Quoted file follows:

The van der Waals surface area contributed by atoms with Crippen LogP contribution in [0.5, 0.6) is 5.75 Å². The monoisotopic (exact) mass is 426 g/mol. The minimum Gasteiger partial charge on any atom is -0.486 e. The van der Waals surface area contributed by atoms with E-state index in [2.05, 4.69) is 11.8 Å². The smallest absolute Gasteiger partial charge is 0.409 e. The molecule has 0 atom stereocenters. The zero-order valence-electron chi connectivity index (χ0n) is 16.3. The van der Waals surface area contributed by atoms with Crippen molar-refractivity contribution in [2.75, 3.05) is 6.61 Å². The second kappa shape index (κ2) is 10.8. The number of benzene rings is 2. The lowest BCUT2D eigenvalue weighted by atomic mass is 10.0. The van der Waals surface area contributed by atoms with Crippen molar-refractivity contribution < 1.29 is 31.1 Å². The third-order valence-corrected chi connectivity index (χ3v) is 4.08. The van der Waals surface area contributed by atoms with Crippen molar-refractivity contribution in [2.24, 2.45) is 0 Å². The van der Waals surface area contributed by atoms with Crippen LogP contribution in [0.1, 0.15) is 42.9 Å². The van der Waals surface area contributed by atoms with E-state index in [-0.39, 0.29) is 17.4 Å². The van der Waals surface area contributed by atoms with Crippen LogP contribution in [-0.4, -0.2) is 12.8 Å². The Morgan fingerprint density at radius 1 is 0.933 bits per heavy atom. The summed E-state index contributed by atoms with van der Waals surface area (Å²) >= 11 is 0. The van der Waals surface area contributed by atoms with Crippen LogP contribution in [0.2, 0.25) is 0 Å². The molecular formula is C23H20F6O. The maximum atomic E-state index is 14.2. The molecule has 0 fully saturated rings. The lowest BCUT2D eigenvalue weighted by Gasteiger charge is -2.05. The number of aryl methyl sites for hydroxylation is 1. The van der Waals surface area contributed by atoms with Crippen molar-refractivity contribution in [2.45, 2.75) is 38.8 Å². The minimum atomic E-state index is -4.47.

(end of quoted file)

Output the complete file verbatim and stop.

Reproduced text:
The van der Waals surface area contributed by atoms with Crippen LogP contribution in [0.5, 0.6) is 5.75 Å². The monoisotopic (exact) mass is 426 g/mol. The minimum Gasteiger partial charge on any atom is -0.486 e. The van der Waals surface area contributed by atoms with E-state index in [2.05, 4.69) is 11.8 Å². The smallest absolute Gasteiger partial charge is 0.409 e. The molecule has 0 atom stereocenters. The zero-order valence-electron chi connectivity index (χ0n) is 16.3. The van der Waals surface area contributed by atoms with Crippen molar-refractivity contribution in [2.75, 3.05) is 6.61 Å². The second kappa shape index (κ2) is 10.8. The number of benzene rings is 2. The lowest BCUT2D eigenvalue weighted by atomic mass is 10.0. The van der Waals surface area contributed by atoms with Crippen molar-refractivity contribution < 1.29 is 31.1 Å². The third-order valence-corrected chi connectivity index (χ3v) is 4.08. The van der Waals surface area contributed by atoms with Crippen molar-refractivity contribution in [2.24, 2.45) is 0 Å². The van der Waals surface area contributed by atoms with Crippen LogP contribution in [0.1, 0.15) is 42.9 Å². The van der Waals surface area contributed by atoms with E-state index in [-0.39, 0.29) is 17.4 Å². The van der Waals surface area contributed by atoms with Crippen LogP contribution in [-0.4, -0.2) is 12.8 Å². The Morgan fingerprint density at radius 1 is 0.933 bits per heavy atom. The summed E-state index contributed by atoms with van der Waals surface area (Å²) >= 11 is 0. The van der Waals surface area contributed by atoms with Crippen LogP contribution in [0.2, 0.25) is 0 Å². The molecular formula is C23H20F6O. The maximum atomic E-state index is 14.2. The molecule has 0 fully saturated rings. The lowest BCUT2D eigenvalue weighted by Gasteiger charge is -2.05. The number of aryl methyl sites for hydroxylation is 1. The van der Waals surface area contributed by atoms with Crippen molar-refractivity contribution in [2.45, 2.75) is 38.8 Å². The minimum atomic E-state index is -4.47.